2. My questioning about her age looks like a trifle. In fact it is not. In the same bunch of "evidence" she presented to the court, there is 10 years age gap. One of the reasons Beijing court rejected the case was because she failed to produce any birth identification paper. She should have produced her British Passport. But she produced in Manchurian court a paper endorsed by the Chinese Embassy in London instead. For what purpose she refused to show her passport is beyond my concern here. But the way the Embassy helped her out of the strange dilemma was a political favour, since she has been a "faithful friend to the Chinese people" for many decades.

3. The clause itself in Chinese Civil Law is a political one. Originally it was a simple libel case of "encroaching the right to reputation". In 1993, the Chinese Supreme Court published an "explanation", which stipulates that direct blood kinsfolk three generations above and below the person concerned if he is dead, could bring to the court a case of "encroaching the dead person’s right to the reputation" (sizhe mingyu quan). That means, a grandson or grand-daughter (i.e., about a century after the person’s death) could make such a case. Everybody in China understands that it is designed to protect the reputation of the leading figures of the Chinese Revolution.

4. But starting from the case of the ban on the novel, the protection cover seems to extend to well-known figures in the KMT Counter-Revolution camp, because of the need of the United Front. For many years the living KMT veterans have received enthusiastic welcome (since they are now in opposition in Taiwan). Now the signal is sent that their reputation will be protected after their death. This is exactly the reason why the plaintiff brought in the outrageous charge that my novel hints on her father being "impotent", and the verdict uses the same phrase. Chen Xiying, the plaintiff’s father, was a loyal KMT cultural official and was the KMT representative to UNESCO since 1947 and ever after. In 1967, when the position of KMT Government in the UN was handed over to the People’s Republic, the KMT representatives in all UN institutions withdrew. But Chen Xiying stayed in his office for three days, and was dragged out finally by French police. And he died soon after. He was indeed emotionally loyal KMT. Yet Chen Xiaoying is unable to bring the case in Taiwan. She knew perfectly well that Chen Xiying is more protected in Mainland China because of this kind of history. In a nutshell, this is the need of the United Front. At first I thought that it was ridiculous to drag her father in and under "impotence", because the few places mentioning the character that she claims to be her father are actually quite positive, and there was nothing even close to it. But soon I realized that this is a well-calculated political action.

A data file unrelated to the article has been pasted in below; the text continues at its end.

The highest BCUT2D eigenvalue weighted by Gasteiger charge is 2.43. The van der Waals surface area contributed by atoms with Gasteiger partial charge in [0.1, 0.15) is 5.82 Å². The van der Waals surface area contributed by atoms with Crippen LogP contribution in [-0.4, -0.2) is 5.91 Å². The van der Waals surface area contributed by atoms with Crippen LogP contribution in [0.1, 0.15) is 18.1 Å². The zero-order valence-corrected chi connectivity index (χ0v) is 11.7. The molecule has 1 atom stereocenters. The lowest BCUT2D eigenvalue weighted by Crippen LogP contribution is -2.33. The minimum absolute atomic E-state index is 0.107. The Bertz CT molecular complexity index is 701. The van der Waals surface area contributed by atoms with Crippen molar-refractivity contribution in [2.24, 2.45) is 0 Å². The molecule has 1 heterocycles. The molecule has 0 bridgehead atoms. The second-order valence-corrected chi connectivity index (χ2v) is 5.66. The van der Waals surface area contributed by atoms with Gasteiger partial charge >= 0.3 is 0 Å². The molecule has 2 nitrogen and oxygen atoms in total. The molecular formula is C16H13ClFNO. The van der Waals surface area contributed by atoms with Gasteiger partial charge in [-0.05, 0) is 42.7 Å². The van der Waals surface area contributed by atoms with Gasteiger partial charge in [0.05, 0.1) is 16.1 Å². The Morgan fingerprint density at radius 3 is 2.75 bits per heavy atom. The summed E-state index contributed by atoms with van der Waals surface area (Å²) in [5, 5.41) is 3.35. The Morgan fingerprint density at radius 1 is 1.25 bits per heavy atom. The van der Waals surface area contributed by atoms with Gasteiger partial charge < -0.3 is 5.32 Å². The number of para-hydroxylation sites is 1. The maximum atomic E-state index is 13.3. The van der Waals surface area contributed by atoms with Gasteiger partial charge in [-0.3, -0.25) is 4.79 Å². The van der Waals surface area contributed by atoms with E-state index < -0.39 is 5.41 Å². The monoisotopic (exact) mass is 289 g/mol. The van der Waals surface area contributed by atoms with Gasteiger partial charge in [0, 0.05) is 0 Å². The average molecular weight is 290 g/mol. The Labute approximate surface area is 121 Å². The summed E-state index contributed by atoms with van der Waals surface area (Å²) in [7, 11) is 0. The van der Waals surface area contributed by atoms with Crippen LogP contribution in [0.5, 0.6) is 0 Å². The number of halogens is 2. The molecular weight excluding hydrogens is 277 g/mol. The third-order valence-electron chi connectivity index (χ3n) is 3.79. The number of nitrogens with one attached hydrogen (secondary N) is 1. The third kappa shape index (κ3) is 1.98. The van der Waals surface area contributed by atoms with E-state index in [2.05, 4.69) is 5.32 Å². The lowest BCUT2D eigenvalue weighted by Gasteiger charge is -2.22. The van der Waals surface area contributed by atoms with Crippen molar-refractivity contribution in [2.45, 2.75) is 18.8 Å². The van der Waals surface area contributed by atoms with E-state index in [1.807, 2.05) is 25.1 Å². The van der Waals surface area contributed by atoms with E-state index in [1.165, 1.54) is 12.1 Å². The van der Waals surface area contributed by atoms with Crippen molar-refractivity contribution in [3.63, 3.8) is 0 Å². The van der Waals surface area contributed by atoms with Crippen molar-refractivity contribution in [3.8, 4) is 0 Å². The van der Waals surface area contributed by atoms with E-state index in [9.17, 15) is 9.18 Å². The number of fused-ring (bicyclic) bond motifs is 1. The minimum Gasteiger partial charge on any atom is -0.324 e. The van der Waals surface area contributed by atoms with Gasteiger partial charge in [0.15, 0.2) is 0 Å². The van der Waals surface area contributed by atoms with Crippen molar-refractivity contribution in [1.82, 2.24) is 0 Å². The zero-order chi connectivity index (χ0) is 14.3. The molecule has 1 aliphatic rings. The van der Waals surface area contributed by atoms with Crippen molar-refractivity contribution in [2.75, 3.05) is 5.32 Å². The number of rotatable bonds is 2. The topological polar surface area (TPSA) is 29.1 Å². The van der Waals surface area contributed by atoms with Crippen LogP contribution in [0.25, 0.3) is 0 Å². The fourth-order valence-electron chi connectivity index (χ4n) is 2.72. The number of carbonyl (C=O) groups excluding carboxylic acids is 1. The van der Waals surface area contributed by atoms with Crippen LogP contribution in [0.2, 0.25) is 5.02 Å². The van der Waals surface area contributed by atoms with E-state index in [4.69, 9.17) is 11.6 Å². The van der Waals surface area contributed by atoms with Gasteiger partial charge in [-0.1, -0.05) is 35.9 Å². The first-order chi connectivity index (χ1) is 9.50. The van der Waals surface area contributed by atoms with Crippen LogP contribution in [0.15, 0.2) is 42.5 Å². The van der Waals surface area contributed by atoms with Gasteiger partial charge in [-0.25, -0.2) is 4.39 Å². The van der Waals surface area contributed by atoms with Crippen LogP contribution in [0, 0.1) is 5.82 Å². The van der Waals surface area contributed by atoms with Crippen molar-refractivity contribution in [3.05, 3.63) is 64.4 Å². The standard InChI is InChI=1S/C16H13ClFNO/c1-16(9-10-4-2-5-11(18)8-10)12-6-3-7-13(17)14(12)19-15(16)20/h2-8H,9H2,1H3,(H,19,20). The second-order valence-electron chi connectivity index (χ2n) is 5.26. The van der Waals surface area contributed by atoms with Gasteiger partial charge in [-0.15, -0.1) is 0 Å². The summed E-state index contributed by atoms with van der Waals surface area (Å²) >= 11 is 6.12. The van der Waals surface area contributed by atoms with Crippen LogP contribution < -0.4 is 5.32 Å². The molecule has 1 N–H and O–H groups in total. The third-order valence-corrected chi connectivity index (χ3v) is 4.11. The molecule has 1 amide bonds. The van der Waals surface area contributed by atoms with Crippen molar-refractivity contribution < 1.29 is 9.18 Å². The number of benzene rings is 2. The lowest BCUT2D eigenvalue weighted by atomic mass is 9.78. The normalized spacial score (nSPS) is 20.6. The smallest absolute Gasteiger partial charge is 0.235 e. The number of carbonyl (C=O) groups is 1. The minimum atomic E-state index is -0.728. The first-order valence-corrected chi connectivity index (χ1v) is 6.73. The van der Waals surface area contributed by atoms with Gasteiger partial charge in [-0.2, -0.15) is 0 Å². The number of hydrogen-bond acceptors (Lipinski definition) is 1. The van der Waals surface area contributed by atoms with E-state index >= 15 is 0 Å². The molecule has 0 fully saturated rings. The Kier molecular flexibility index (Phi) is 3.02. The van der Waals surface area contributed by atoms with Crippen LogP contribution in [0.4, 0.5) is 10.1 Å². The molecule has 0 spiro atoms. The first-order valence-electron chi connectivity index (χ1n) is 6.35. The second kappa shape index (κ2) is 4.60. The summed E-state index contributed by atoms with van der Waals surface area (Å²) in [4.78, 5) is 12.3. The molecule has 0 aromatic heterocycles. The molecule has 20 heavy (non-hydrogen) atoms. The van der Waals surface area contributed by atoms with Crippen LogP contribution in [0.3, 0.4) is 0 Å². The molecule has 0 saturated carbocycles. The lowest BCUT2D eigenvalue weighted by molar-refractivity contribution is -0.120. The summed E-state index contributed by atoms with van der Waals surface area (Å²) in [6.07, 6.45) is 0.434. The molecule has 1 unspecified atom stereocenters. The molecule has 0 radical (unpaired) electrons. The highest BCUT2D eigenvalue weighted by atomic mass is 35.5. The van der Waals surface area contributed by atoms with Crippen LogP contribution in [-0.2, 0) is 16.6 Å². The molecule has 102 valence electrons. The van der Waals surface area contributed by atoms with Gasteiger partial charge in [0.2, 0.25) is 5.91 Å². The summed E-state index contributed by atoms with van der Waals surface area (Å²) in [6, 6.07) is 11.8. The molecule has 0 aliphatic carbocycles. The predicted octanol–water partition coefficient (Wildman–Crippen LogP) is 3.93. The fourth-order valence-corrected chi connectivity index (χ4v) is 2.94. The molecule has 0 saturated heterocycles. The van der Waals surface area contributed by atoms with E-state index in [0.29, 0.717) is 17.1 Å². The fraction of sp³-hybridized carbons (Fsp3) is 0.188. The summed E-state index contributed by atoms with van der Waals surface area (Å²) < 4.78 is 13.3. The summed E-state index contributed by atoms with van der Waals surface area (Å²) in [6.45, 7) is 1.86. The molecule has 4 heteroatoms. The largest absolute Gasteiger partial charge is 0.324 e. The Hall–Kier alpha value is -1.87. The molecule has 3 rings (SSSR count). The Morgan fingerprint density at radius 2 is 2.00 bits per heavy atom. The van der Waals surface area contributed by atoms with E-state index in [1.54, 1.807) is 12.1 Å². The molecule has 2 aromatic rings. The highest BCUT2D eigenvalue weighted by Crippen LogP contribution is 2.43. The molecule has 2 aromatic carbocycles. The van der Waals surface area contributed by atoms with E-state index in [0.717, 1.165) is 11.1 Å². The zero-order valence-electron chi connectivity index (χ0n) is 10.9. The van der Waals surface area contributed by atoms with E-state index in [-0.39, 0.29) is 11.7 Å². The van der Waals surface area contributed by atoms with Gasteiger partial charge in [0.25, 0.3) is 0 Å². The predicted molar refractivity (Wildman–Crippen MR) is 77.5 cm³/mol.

5. The definition of "encroachment of reputation" is "to lower the esteem generally held in society". What could be the Chinese society’s esteem of her father? Chen Xiying’s name was known in history not because his only work all his life --- a thin book of essays published in 1925, but because Lu Xun’s severe criticism of him on political issues of the time. So this is what he is remembered with, and his "social esteem". I can only call it "re-politicising in the reverse direction". I am unwilling to drag the plaintiff’s father in, but it was she who brought the charge and indeed has been accepted.